Questions regarding a very simple circuit

Discussion in 'The Projects Forum' started by lotsoflemon, Apr 22, 2011.

  1. lotsoflemon

    Thread Starter New Member

    Apr 22, 2011
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    Hello! I have just joined this forum, in order to post this one question :)

    We are a couple of guys, trying to make a very simple light using a switch, three AAA batteries, three blue LED's and three resistors. The entire thing is to take up as little space as possible. We visited our local electronics store, and walked away with the different parts. We wired it all together, and it worked for 20 min. But then it wouldn't light at all, and two of the batteries became very hot, even after we switched it off.

    I have included a wiring diagram of the parts. If for some reason you cannot see this, it is 3 AAA batteries soldered directly to each other. The switch is connected through a wire, and the three LED's are soldered to a resistor each. I believe the resistors are a 100 Ω, they have the following ring colors: Brown, black, brown, gold and white. The LED's and resistors are thus connected to the power supply (and switch) in parallel. I don't know anything about the LED's, except that they are blue.

    This truly is a neewbish question. If you know what went wrong and what to do, your answer is much appreciated. If you feel that i just wasted five minutes of your life, i am sorry :)

    I hope someone out there will respond! Thank you very much.
     
  2. beenthere

    Retired Moderator

    Apr 20, 2004
    15,815
    282
    You have the voltage backwards. The arrowhead on the diode points to the cathode (negative voltage terminal). Reverse the batteries and you should get light.
     
  3. Adjuster

    Well-Known Member

    Dec 26, 2010
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    Well, you certainly did not wire it the way you have shown it. The diagram shows the diodes connected the wrong way round. No question of them lighting like that.

    Probably you had the LEDs the right way, but the real problem is likely to be soldering the batteries. It is never a good idea to solder them directly, as they can indeed fail, and even sometimes burst. Please do not do that again - try to get a battery holder.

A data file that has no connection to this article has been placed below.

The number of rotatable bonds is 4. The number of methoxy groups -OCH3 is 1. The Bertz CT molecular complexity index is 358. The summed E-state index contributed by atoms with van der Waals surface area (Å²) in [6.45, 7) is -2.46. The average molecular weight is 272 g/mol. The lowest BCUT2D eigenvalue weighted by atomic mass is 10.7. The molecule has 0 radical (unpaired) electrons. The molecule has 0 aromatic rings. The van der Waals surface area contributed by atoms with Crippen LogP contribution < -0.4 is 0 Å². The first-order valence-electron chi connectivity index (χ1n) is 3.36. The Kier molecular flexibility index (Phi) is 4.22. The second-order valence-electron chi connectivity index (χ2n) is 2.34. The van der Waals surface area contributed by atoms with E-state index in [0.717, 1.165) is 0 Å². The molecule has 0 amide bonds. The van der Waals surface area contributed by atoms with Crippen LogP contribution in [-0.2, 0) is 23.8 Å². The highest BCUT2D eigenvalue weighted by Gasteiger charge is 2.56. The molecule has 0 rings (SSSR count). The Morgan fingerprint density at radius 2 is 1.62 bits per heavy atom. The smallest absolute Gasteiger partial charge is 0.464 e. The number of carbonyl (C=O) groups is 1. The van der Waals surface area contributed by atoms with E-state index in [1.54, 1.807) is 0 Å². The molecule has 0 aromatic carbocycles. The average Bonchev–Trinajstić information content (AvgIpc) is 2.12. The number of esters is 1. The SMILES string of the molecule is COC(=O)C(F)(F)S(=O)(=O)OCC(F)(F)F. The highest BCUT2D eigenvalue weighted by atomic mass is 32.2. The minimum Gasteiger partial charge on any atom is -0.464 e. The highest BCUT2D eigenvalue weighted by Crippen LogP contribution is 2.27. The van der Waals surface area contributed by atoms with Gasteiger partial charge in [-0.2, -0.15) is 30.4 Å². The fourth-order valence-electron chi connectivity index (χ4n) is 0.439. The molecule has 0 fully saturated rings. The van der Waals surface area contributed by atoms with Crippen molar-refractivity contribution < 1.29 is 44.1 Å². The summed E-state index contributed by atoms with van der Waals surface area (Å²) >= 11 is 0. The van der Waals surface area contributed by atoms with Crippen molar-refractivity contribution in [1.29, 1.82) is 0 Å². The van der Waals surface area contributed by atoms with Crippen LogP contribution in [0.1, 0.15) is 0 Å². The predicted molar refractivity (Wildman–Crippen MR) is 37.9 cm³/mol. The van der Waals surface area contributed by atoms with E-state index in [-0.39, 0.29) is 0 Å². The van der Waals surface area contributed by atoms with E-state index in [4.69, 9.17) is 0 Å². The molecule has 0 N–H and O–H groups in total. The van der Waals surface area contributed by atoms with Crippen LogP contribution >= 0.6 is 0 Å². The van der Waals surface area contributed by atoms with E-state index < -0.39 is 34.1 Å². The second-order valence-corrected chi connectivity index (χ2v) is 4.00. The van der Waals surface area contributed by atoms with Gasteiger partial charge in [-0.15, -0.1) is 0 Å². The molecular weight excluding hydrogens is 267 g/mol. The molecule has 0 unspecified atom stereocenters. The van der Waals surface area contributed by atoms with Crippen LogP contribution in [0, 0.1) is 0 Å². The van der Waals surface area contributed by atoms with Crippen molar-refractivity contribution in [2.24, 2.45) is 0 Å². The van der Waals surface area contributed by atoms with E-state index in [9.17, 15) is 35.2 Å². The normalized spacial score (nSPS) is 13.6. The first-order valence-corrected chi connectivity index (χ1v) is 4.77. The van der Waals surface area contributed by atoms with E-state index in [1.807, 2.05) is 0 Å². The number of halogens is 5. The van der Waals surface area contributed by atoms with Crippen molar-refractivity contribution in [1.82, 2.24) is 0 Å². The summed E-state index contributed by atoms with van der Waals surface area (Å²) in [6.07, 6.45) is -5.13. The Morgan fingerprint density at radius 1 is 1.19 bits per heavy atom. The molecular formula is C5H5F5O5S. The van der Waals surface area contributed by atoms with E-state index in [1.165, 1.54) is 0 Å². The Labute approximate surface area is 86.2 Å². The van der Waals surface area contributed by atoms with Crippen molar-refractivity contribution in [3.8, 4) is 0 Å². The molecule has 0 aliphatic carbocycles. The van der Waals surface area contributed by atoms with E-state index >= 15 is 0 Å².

4. ifixit

    Distinguished Member

    Nov 20, 2008
    639
    108
    The circuit looks okay... and it worked.

    It is not a good idea to solder directly onto the battery end. This can cause damage to the battery. My guess is that your solder bloob has shorted the positive terminal to the shell of the battery. If it is the negative terminal then a short may occur... twice.

    Just a guess,
    Ifixit
     
  5. Adjuster

    Well-Known Member

    Dec 26, 2010
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    The OPs actual circuit probably was OK, but his diagram clearly shows reversed diodes.
     
  6. lotsoflemon

    Thread Starter New Member

    Apr 22, 2011
    4
    0
    Thank you for all your answers! That was very quick.

    You are right, the diagram was wrong. I did manage to get 20 min. of light.

    So the direct soldering on the batteries is the problem? It is true that my solder bloobs are quite large and do indeed touch the shielding of the batteries. <snip>. Have i broken just the batteries, or the diodes too? And does the resistors match somewhat with the diodes?

    Thank you!
     
    Last edited by a moderator: Apr 22, 2011
  7. mbxs3

    Active Member

    Oct 14, 2009
    141
    3